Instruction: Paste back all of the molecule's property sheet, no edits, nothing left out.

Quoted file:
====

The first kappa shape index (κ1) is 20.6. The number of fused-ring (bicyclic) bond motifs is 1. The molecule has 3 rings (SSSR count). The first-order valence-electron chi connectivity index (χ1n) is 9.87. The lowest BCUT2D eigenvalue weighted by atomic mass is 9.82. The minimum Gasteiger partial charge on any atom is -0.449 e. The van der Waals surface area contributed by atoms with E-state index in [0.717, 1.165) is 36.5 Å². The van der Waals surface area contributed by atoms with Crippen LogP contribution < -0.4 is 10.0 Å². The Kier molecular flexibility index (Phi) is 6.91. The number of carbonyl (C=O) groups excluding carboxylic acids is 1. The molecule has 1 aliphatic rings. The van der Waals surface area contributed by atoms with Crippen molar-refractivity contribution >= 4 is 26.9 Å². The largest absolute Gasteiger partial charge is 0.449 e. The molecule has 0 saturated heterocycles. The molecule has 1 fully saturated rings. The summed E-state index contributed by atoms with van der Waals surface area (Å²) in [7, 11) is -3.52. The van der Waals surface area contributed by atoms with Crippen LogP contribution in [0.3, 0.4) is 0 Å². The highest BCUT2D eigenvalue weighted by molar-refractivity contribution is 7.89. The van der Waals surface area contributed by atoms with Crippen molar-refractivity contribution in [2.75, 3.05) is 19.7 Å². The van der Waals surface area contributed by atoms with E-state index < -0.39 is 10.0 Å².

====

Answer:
The first kappa shape index (κ1) is 20.6. The number of fused-ring (bicyclic) bond motifs is 1. The molecule has 3 rings (SSSR count). The first-order valence-electron chi connectivity index (χ1n) is 9.87. The lowest BCUT2D eigenvalue weighted by atomic mass is 9.82. The minimum Gasteiger partial charge on any atom is -0.449 e. The van der Waals surface area contributed by atoms with E-state index in [0.717, 1.165) is 36.5 Å². The van der Waals surface area contributed by atoms with Crippen LogP contribution < -0.4 is 10.0 Å². The Kier molecular flexibility index (Phi) is 6.91. The number of carbonyl (C=O) groups excluding carboxylic acids is 1. The molecule has 1 aliphatic rings. The van der Waals surface area contributed by atoms with Crippen molar-refractivity contribution >= 4 is 26.9 Å². The largest absolute Gasteiger partial charge is 0.449 e. The molecule has 0 saturated heterocycles. The molecule has 1 fully saturated rings. The summed E-state index contributed by atoms with van der Waals surface area (Å²) in [7, 11) is -3.52. The van der Waals surface area contributed by atoms with Crippen LogP contribution in [0.3, 0.4) is 0 Å². The highest BCUT2D eigenvalue weighted by molar-refractivity contribution is 7.89. The van der Waals surface area contributed by atoms with Crippen molar-refractivity contribution in [2.75, 3.05) is 19.7 Å². The van der Waals surface area contributed by atoms with E-state index < -0.39 is 10.0 Å².